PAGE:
Food insecurity is an issue that continues to be a challenge for most communities the world over. With continual stress on food supplies and markets the topic of food security is becoming ever more critical. The issue is also becoming more prevalent in communities and in families that would have once been considered free of food insecurity.
Since the COVID-19 pandemic began in early 2020 basic food prices have continued to rise the world over. Add to this that we are seeing inflationary trends across all basic services we are seeing an overwhelming pressure on families and communities.
At the forefront of the food insecurity issue are nonprofit charities and food banks. These organizations are by and far the principal point of contact with those in the communities they serve. They understand the needs of their communities best because of their established presence and grassroots organizing strategies within those communities. They also tend to be the managers and distributors of the food resources that are donated to them. This being the case they continually need new approaches and innovative solutions for managing the resources they take in and distribute. With inflation and food costs rising these nonprofits and food banks are being tasked with maximizing the resources they have due to increasing need.
Innovative inventory management solutions are one of the new tools and approaches that are being applied to the foodbank organization. Proper and efficient inventory management of food donations and resources can be one of the many ways to effectively maximize the impact of foodbanks and nonprofits. By accurately tracking what is being taken in, from what sources, and when, foodbanks can better manage when and how resources are used and plan accordingly.
Simple concepts and solutions that are well implemented and then managed and tracked can have a profound effect. For example, by tracking items donated by pounds and category, foodbanks can then begin to know how much of a food item they have on hand. They can then convert that into effective and actionable messaging when planning food drive events, community outreach initiatives or when planning with major partners/donors. As well, by tracking key point indicators, effective planning and organizational decisions can be taken to move and allocate resources so that they are being used wisely. The more effective the tracking, the better the insights and planning become.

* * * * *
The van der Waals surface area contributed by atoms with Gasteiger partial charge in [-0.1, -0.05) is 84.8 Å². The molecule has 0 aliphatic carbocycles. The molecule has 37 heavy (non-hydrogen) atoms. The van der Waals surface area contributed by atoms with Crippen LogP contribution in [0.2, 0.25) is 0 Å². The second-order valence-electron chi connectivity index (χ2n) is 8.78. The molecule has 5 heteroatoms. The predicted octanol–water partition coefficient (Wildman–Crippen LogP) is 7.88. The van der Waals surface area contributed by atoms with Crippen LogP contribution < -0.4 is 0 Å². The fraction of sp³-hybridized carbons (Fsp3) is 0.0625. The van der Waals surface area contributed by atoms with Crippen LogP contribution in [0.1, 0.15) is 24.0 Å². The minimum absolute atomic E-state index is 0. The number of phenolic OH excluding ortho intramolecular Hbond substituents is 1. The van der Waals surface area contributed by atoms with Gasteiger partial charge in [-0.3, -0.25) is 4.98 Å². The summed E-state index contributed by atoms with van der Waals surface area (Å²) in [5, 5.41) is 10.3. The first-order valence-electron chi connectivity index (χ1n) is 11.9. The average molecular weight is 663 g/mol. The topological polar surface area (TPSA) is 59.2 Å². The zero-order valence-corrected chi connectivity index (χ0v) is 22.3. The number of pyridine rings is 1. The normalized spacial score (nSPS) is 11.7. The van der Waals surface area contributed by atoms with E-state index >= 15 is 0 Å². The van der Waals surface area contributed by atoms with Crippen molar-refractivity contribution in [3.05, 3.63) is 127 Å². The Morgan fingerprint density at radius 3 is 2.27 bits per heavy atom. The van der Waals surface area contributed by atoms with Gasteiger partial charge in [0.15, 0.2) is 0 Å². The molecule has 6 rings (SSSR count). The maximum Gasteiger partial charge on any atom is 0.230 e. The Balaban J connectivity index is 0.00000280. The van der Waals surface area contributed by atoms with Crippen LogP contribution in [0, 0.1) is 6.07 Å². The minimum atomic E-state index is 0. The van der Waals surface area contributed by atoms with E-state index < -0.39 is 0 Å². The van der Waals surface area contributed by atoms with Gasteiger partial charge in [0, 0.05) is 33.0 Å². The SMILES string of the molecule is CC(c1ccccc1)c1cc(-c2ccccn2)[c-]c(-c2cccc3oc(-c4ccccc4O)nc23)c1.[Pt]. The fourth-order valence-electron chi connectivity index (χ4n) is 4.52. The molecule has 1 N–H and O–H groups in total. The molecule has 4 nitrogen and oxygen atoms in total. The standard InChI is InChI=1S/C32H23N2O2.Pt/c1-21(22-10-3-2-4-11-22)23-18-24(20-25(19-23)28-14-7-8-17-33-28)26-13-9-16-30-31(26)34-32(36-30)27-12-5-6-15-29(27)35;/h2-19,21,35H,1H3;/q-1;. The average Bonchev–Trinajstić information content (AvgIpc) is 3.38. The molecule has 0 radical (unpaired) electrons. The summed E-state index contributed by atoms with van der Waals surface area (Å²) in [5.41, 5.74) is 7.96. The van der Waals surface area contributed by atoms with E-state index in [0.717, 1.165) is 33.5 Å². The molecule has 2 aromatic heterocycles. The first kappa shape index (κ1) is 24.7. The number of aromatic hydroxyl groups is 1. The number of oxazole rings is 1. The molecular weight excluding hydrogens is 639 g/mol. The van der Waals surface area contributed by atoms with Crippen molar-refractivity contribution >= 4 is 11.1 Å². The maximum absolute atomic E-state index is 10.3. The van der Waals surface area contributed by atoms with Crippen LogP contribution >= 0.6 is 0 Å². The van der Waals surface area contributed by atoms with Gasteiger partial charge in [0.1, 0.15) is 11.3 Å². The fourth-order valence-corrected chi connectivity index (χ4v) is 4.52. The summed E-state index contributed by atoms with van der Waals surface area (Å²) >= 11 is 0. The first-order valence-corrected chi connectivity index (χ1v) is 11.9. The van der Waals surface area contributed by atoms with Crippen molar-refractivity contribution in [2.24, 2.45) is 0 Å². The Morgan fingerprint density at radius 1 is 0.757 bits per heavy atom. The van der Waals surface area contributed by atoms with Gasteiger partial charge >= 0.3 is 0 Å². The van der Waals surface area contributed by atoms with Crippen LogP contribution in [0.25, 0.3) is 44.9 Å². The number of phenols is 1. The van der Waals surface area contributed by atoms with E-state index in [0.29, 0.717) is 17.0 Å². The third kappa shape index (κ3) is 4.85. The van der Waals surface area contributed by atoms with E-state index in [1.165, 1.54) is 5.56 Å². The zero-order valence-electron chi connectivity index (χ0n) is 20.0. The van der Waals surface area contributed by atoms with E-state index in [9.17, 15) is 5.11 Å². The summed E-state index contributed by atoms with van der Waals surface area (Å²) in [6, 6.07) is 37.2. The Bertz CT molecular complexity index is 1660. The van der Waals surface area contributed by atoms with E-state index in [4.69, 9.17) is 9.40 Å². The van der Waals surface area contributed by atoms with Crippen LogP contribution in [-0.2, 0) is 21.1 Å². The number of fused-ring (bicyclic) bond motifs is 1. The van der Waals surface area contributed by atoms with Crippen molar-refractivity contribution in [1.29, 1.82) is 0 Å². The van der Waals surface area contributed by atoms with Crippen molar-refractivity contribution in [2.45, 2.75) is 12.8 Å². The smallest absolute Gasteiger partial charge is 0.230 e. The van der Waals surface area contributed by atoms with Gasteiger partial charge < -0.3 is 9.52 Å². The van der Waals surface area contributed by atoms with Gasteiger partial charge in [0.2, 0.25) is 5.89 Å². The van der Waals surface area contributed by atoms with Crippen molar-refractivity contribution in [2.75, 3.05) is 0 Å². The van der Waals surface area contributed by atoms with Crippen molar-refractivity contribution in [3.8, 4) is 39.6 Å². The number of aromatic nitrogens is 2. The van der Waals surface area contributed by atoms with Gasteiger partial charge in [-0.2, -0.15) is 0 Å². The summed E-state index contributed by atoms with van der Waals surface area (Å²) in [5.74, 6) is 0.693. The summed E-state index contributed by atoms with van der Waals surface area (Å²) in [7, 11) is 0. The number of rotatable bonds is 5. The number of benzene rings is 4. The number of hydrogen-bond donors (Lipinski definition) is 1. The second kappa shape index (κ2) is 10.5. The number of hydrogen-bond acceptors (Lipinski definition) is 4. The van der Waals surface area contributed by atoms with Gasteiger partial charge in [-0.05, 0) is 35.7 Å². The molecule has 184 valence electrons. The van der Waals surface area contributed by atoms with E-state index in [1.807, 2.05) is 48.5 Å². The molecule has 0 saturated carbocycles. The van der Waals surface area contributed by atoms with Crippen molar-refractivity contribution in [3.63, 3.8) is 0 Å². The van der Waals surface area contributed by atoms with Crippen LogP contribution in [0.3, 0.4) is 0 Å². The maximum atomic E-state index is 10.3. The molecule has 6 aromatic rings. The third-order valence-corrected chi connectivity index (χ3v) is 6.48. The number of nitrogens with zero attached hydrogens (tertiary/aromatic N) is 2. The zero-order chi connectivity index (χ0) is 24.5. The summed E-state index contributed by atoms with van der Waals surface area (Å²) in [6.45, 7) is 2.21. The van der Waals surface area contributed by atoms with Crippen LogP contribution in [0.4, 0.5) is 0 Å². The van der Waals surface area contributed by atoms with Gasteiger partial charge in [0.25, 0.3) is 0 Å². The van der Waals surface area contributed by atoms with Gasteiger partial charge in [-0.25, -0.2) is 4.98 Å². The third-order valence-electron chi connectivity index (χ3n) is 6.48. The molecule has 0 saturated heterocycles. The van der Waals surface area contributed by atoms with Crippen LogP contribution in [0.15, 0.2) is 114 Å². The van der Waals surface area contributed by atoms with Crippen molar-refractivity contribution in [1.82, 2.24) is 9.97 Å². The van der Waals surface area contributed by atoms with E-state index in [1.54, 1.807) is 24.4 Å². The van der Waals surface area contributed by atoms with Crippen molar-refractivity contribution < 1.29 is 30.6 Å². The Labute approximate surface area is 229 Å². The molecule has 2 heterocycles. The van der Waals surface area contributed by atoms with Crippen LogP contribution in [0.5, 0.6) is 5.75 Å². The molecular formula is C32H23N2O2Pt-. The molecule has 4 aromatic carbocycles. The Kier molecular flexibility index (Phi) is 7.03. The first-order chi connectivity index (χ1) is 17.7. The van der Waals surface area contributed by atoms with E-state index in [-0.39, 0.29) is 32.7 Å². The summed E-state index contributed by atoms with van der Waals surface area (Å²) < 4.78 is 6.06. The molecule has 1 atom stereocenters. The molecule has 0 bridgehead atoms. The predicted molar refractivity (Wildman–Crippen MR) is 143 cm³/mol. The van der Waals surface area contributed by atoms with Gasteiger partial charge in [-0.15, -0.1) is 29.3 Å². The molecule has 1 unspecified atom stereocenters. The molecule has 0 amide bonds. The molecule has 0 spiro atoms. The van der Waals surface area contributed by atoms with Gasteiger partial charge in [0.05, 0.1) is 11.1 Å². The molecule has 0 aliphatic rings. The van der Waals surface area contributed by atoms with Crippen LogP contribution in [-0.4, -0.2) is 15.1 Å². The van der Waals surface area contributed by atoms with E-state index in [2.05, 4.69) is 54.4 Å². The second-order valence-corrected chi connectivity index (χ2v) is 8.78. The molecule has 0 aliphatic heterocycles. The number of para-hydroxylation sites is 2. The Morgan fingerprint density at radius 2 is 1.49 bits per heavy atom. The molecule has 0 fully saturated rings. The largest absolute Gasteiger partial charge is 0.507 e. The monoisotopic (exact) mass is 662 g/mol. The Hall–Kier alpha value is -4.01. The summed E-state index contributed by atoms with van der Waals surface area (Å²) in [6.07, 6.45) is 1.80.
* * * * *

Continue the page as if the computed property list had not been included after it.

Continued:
Fundamental concepts used widely in warehousing and inventory management like allocation rules, as well as tracking of expiry dates can prove invaluable and increase efficiency. For example, foodbanks as previously mentioned, often receive food item donations from a myriad of sources. A food manufacturer, producer or retailer’s inventory is usually based on a first in first out concept. Foodbanks though cannot necessarily rely on this type of predictability. So, by tracking expiry dates of food received, a foodbank can identify which inventory should be distributed first. Perhaps items were received that, due to the expiry date, will have a longer shelf life then one that came in the following week. Thus, prioritization of distribution can be given to certain inventory over others. This effectively reduces waste while maximizing output to the community. If inventory is close to an expiry point those same items can be taken off the shelves and then redirected to other charities, like homeless shelters, who could use them to cook prepared meals.
Securing the food distribution channel is also imperative. A warehouse and inventory management system like WAM can help in this initiative by effectively tracking lot numbers. If recalls are then sent out by producers, the foodbank can then track down the items they distributed and recall them or else pull them out of inventory for disposal. Tracking the lot numbers also allows the nonprofit to potentially receive replacements for those recalled items. Rather than having an unexpected short fall they can instead cover the loss.
These inventory management features and concepts are all part of the functionality of Akatia Technologies’ warehouse management system, WAM. Akatia nonprofit partners are already putting our technological solution to work with successful impacts. Furthermore, the roadmap for change isn’t difficult. WAM is developed on the largest CRM in the world, Salesforce. What this means is that all the inventory data is stored on one platform, and in an environment that is secure. As well, it means that the solution is completely configurable to the specific needs of the organization. And to facilitate onboarding of volunteers and staff in application training resources are provided making the training process smoother.
Inventory management solutions like WAM have the benefit of maximizing resources to the benefit of community members, increasing efficiency in planning, and managing food distribution, reduce waste, and secure the food distribution channel.
Innovative inventory management can have a meaningful impact in fighting food insecurity. By implementing these solutions, we can give nonprofits and foodbanks the tools to meet the increasing need.
Akatia plans to continue to support this approach when it comes to food insecurity and working with nonprofits. With this in mind, Akatia Technologies have been invited to speak at the Zero Hunger Summit taking place at Dreamforce 2022 put on my Salesforce. We’ll be speaking about the positive role inventory management technologies like WAM can have in the global issue of food insecurity. For more information, please visit the link below to register.